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Author Topic: Brian's use of humour  (Read 5015 times)
Mitchell
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« on: January 16, 2006, 01:48:47 PM »

I mentioned this in the Today! thread and I like the subject, so I thought I'd bring it over here for its own discussion.

Brian's got a funny sense of humour, which can rear its head in many ways. One of these is the use of jarring juxtapositions.

Examples include:
'Cassius' Love vs. 'Sonny' Wilson going into The Warmth of the Sun

This one is funny because it has Brian and Mike mocking one another's voices before going right into a blast of Brian's sweet falsetto and Mike's deep bass ringing together in harmony.

Our Favourite Recording Sessions going into Don't Back Down

This one is funny because it's a bunch of sloppy mistakes/random comments/outtakes from the studio, cleverly going into the casual "I forgot my note, LAAAAAH, Okay, let's make one, Charlie," at which point Don't Back Down takes off perfectly.

Side 2 of Today! going into Bull Session with Big Daddy

Ian mentioned this in the Today! thread: "Playing a practical joke on the listener. Brian is not the ultra-simple fellow he turned into, post-LSD. He knew exactly what he was doing. He knew exactly the effect that putting 5 ultra-serious ballads in a row would have on the listener and he knew exactly what putting the Bronx cheer following it meant. It's a joke, that's all. He even has Denny saying Dick Rising in it, fer Chrissakes!"

and perhaps the most jarring of all:

Wind Chimes going into Gettin' Hungry

A gorgeous Gregorian chant quietly fades out... if you turn it up you can hear it... it's so pretty... ORGAN SOLO!!!!!!!! The same joke is pulled during Wind Chimes itself with the HONK partway through the verses.

Discuss these and add any others that you can think of. I'd prefer to keep it to the officially released Beach Boys music, if possible.
« Last Edit: January 16, 2006, 01:50:56 PM by Mitchell » Logged

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I. Spaceman
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« Reply #1 on: January 16, 2006, 01:53:04 PM »

Cool, man.
At the end of OFRS, he even strikes the first note of Don't Back Down on the piano.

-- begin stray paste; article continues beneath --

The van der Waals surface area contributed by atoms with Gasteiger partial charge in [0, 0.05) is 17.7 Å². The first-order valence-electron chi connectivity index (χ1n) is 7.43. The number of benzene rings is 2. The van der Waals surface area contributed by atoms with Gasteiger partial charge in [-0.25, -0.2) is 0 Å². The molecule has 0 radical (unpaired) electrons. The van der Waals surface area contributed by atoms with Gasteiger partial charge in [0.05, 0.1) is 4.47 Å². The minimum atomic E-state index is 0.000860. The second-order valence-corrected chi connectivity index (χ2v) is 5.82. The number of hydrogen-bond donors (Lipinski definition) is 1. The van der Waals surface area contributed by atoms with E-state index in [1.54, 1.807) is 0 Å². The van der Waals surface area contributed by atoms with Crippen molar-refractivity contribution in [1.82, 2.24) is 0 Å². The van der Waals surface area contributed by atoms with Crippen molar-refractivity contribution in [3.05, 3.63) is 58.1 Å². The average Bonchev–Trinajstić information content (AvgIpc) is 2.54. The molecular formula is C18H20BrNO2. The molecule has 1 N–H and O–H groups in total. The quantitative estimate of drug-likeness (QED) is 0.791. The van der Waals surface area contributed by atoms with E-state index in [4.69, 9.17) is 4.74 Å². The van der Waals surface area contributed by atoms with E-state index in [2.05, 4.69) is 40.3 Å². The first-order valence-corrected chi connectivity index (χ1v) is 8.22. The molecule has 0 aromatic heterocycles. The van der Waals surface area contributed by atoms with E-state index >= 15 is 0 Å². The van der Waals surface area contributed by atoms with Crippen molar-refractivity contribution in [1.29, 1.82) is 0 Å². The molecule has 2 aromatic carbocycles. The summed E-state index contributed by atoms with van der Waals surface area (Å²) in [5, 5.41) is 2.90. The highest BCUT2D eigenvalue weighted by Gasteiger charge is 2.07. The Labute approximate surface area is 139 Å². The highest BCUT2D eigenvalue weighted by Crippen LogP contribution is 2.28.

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« Reply #2 on: January 16, 2006, 02:39:03 PM »

Even as a kid, Our Favorite Recording Sessions has always sounded staged to me vs something that was extracted as outtakes or flubs. Can anyone elaborate on this?
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zelilgirlI1cenu
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« Reply #3 on: January 16, 2006, 02:45:55 PM »

I think Brian sense of humour derives from the fact he lets us see, or achem, pretends to let us see, what goes on in his head, and often laughs at himself.
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« Reply #4 on: January 16, 2006, 03:01:03 PM »

The end is definitely staged. But at least some of it is genuine. For instance, the "All the way from Hawthorne, California" exchange is from the session for the outtake "Let's Live Before We Die".
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« Reply #5 on: January 17, 2006, 03:26:39 AM »

The quiet/loud-changes in "Wind Chimes" always remind me on something our music-teacher told us:

A classical composer (forgot which one) was annoyed that most people visited his concerts because it was hip for rich people. To be seen, not to listen to the music. So he played a very soft, quiet, relaxed piece of music, for a long time, everyone felt asleep and then ... BANG!!! Loud horns and drums etc. Made everyone wake up.  Grin
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« Reply #6 on: January 17, 2006, 11:19:27 PM »

I love doing crap like that.  I made some weird "bad on purpose"  music (music is a relative term in this case) five years ago or so with my friends called Marty Tingles.  On one of the CDs, for about four tracks, the music would get quieter from track to track, making the person turn up their radio listening.  Then the most obnoxious sound would bring it back up to normal volume.  We also did stuff like that within a song.  Awesome!
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« Reply #7 on: January 17, 2006, 11:28:17 PM »

Quote
We also did stuff like that within a song.  Awesome!

I thought of doing this when I was younger, just to annoy people...in the end though I decided not to, for fear of causing a car accident someday.  Still a cool idea though!
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« Reply #8 on: January 18, 2006, 03:27:14 AM »